Italy banned the sale and use of anti-influenza vaccines produced by Novartis ... pending tests for possible side effects, prompting authorities in Switzerland to also take precautionary steps. The Italian Health Ministry advised citizens not to buy or use the drugs Agrippal, Fluad, subunit Influpozzi and adjunvated Influpozzi until further notice. The move came after the Italian Pharmaceutical Agency decided further tests on the products may be necessary following indications of possible side effects. Switzerland's drug watchdog then also raised a precautionary red flag for flu vaccines Agrippal and Fluad. Preliminary investigations had shown Italy's ban came after the discovery of white particles in the injections, which could suggest some of the components of the vaccine had clumped together.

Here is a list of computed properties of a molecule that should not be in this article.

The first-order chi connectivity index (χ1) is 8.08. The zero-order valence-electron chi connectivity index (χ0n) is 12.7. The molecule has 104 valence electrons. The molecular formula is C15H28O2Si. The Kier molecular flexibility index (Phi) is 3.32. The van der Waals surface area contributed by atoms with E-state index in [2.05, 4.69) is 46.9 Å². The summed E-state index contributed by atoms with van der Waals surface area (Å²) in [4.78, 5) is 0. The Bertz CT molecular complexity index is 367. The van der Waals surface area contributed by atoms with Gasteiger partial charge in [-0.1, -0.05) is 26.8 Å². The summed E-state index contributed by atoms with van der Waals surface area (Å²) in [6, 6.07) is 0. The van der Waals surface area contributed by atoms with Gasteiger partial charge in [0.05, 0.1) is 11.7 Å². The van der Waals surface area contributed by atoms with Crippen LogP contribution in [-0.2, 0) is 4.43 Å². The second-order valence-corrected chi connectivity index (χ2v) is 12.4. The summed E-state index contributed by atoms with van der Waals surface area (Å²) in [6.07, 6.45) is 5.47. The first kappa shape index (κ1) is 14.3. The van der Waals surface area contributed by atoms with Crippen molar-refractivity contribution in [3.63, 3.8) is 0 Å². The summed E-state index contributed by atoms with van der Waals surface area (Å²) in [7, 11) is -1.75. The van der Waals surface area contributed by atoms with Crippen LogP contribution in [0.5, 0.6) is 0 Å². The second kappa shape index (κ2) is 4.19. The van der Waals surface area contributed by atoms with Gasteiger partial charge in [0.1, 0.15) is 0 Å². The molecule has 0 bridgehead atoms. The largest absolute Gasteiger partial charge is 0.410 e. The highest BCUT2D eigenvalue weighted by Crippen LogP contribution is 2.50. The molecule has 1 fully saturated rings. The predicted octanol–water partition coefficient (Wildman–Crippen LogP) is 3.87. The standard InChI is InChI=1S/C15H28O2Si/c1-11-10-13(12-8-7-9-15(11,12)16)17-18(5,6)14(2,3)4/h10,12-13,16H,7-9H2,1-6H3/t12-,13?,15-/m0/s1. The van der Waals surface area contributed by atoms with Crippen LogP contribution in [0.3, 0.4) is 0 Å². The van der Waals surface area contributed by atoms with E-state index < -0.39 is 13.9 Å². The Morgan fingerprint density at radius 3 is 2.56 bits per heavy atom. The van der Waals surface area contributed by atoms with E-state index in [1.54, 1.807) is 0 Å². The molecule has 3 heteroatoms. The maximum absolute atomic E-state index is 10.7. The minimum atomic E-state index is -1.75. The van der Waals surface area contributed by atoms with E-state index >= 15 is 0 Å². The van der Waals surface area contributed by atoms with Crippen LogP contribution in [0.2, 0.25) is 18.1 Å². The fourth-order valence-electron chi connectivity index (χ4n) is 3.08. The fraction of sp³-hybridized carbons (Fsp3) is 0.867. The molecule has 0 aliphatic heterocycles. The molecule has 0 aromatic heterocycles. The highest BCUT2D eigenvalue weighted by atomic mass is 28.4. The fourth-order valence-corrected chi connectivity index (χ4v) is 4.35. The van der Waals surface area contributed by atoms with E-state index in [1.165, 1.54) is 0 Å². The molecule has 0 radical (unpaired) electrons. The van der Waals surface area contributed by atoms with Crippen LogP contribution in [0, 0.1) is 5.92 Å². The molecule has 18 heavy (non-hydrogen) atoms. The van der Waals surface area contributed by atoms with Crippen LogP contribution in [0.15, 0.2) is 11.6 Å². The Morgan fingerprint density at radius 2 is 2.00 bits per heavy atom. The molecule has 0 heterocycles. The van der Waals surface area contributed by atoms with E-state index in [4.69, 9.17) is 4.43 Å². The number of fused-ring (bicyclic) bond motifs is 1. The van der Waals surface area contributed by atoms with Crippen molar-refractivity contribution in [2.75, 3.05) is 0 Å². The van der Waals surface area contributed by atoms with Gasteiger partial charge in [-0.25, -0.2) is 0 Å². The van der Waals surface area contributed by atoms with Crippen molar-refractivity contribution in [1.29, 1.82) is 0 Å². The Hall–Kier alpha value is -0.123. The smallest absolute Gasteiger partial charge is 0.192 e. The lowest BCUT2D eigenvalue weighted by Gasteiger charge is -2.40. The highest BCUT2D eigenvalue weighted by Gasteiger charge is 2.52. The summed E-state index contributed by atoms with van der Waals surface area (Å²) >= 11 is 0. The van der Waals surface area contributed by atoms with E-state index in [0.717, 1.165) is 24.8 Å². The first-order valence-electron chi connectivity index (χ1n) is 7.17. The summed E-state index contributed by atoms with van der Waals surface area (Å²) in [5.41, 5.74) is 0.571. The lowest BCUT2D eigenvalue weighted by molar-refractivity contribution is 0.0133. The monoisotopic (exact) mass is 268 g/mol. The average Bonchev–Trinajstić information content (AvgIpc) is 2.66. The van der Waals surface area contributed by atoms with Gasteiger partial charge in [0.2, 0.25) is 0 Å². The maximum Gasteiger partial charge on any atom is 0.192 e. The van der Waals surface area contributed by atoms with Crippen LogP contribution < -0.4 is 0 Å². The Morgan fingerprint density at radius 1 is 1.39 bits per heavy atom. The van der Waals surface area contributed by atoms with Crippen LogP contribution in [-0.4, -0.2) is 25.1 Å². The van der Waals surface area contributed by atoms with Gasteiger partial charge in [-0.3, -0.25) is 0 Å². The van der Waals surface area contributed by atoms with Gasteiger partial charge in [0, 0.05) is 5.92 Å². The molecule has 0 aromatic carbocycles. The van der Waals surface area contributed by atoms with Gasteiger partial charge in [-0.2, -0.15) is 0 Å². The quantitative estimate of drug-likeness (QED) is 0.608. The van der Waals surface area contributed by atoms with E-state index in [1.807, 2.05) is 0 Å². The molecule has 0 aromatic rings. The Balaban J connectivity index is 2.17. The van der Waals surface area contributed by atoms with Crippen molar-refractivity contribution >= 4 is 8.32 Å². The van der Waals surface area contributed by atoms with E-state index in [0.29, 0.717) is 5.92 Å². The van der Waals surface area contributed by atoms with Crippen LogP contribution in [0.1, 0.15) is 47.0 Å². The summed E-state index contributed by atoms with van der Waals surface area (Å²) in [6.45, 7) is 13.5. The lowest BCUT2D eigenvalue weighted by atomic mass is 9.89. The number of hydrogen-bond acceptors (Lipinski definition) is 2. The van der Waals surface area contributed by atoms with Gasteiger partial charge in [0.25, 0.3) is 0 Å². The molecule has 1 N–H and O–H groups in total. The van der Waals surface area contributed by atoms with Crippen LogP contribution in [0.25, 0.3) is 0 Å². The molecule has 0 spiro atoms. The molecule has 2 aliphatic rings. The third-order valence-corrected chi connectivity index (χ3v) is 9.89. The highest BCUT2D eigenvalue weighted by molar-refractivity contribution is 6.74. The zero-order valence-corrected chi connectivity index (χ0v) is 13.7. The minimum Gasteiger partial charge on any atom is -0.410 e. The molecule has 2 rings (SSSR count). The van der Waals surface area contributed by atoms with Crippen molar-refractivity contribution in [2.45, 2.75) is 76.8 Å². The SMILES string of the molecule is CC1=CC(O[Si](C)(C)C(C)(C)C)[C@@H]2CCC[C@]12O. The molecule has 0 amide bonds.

Note: Canada pulled these vaccines, as well, as you can read in this CBC article. For deeply revealing reports from reliable major media sources on dangers posed by the corrupt vaccines industry, click here.